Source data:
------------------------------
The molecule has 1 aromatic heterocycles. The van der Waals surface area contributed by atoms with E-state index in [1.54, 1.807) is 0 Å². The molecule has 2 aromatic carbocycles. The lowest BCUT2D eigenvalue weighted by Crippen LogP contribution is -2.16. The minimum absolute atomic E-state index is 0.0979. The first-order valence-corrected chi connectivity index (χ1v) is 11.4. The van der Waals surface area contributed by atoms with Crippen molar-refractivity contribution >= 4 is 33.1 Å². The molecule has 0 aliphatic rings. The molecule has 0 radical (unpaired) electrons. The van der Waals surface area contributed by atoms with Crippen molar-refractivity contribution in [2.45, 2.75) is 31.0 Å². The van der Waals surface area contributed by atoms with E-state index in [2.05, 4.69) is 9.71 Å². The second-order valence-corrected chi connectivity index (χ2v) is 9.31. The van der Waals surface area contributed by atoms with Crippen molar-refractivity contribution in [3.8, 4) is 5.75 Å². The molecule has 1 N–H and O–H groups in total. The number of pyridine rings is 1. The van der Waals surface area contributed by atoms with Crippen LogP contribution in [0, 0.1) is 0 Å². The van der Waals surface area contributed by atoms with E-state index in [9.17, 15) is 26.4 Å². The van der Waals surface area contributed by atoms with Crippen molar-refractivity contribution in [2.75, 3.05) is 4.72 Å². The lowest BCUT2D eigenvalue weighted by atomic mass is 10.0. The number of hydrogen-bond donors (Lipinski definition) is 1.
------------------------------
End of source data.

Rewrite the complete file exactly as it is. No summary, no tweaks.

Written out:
The molecule has 1 aromatic heterocycles. The van der Waals surface area contributed by atoms with E-state index in [1.54, 1.807) is 0 Å². The molecule has 2 aromatic carbocycles. The lowest BCUT2D eigenvalue weighted by Crippen LogP contribution is -2.16. The minimum absolute atomic E-state index is 0.0979. The first-order valence-corrected chi connectivity index (χ1v) is 11.4. The van der Waals surface area contributed by atoms with Crippen molar-refractivity contribution >= 4 is 33.1 Å². The molecule has 0 aliphatic rings. The molecule has 0 radical (unpaired) electrons. The van der Waals surface area contributed by atoms with Crippen molar-refractivity contribution in [2.45, 2.75) is 31.0 Å². The van der Waals surface area contributed by atoms with E-state index in [2.05, 4.69) is 9.71 Å². The second-order valence-corrected chi connectivity index (χ2v) is 9.31. The van der Waals surface area contributed by atoms with Crippen molar-refractivity contribution in [3.8, 4) is 5.75 Å². The molecule has 1 N–H and O–H groups in total. The number of pyridine rings is 1. The van der Waals surface area contributed by atoms with Crippen LogP contribution in [0, 0.1) is 0 Å². The van der Waals surface area contributed by atoms with E-state index in [9.17, 15) is 26.4 Å². The van der Waals surface area contributed by atoms with Crippen molar-refractivity contribution in [2.75, 3.05) is 4.72 Å². The lowest BCUT2D eigenvalue weighted by atomic mass is 10.0. The number of hydrogen-bond donors (Lipinski definition) is 1.